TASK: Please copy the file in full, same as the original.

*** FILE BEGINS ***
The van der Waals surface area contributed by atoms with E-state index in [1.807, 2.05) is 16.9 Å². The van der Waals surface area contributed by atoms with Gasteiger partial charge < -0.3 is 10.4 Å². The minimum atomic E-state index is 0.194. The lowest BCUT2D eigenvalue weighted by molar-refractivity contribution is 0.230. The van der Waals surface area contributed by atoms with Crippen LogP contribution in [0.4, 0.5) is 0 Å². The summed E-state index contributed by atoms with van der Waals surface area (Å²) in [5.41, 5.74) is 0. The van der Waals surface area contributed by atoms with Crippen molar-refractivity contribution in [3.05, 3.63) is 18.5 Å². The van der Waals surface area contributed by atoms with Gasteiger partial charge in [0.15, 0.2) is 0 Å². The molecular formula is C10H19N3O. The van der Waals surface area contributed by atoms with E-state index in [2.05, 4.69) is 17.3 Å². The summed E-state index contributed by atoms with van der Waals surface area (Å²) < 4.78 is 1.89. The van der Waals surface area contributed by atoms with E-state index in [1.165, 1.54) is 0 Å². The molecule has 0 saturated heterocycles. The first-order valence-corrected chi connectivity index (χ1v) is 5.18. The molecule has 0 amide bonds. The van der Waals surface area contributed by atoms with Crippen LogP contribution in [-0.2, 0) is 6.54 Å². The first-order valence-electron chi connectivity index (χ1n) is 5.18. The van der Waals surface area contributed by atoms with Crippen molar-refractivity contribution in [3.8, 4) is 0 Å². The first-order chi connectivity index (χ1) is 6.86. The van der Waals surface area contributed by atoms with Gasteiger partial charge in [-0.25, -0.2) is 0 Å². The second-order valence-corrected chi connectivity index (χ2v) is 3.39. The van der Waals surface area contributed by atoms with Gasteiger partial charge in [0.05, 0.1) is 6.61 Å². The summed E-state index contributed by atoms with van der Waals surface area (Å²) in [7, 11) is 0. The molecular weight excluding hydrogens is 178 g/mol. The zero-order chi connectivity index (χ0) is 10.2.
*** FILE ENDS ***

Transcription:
The van der Waals surface area contributed by atoms with E-state index in [1.807, 2.05) is 16.9 Å². The van der Waals surface area contributed by atoms with Gasteiger partial charge < -0.3 is 10.4 Å². The minimum atomic E-state index is 0.194. The lowest BCUT2D eigenvalue weighted by molar-refractivity contribution is 0.230. The van der Waals surface area contributed by atoms with Crippen LogP contribution in [0.4, 0.5) is 0 Å². The summed E-state index contributed by atoms with van der Waals surface area (Å²) in [5.41, 5.74) is 0. The van der Waals surface area contributed by atoms with Crippen molar-refractivity contribution in [3.05, 3.63) is 18.5 Å². The van der Waals surface area contributed by atoms with Gasteiger partial charge in [0.15, 0.2) is 0 Å². The molecular formula is C10H19N3O. The van der Waals surface area contributed by atoms with E-state index in [2.05, 4.69) is 17.3 Å². The summed E-state index contributed by atoms with van der Waals surface area (Å²) < 4.78 is 1.89. The van der Waals surface area contributed by atoms with E-state index in [1.165, 1.54) is 0 Å². The molecule has 0 saturated heterocycles. The first-order valence-corrected chi connectivity index (χ1v) is 5.18. The molecule has 0 amide bonds. The van der Waals surface area contributed by atoms with Crippen LogP contribution in [-0.2, 0) is 6.54 Å². The first-order valence-electron chi connectivity index (χ1n) is 5.18. The van der Waals surface area contributed by atoms with Crippen molar-refractivity contribution in [3.8, 4) is 0 Å². The first-order chi connectivity index (χ1) is 6.86. The van der Waals surface area contributed by atoms with Gasteiger partial charge in [-0.25, -0.2) is 0 Å². The second-order valence-corrected chi connectivity index (χ2v) is 3.39. The van der Waals surface area contributed by atoms with Gasteiger partial charge in [0.05, 0.1) is 6.61 Å². The summed E-state index contributed by atoms with van der Waals surface area (Å²) in [7, 11) is 0. The molecular weight excluding hydrogens is 178 g/mol. The zero-order chi connectivity index (χ0) is 10.2.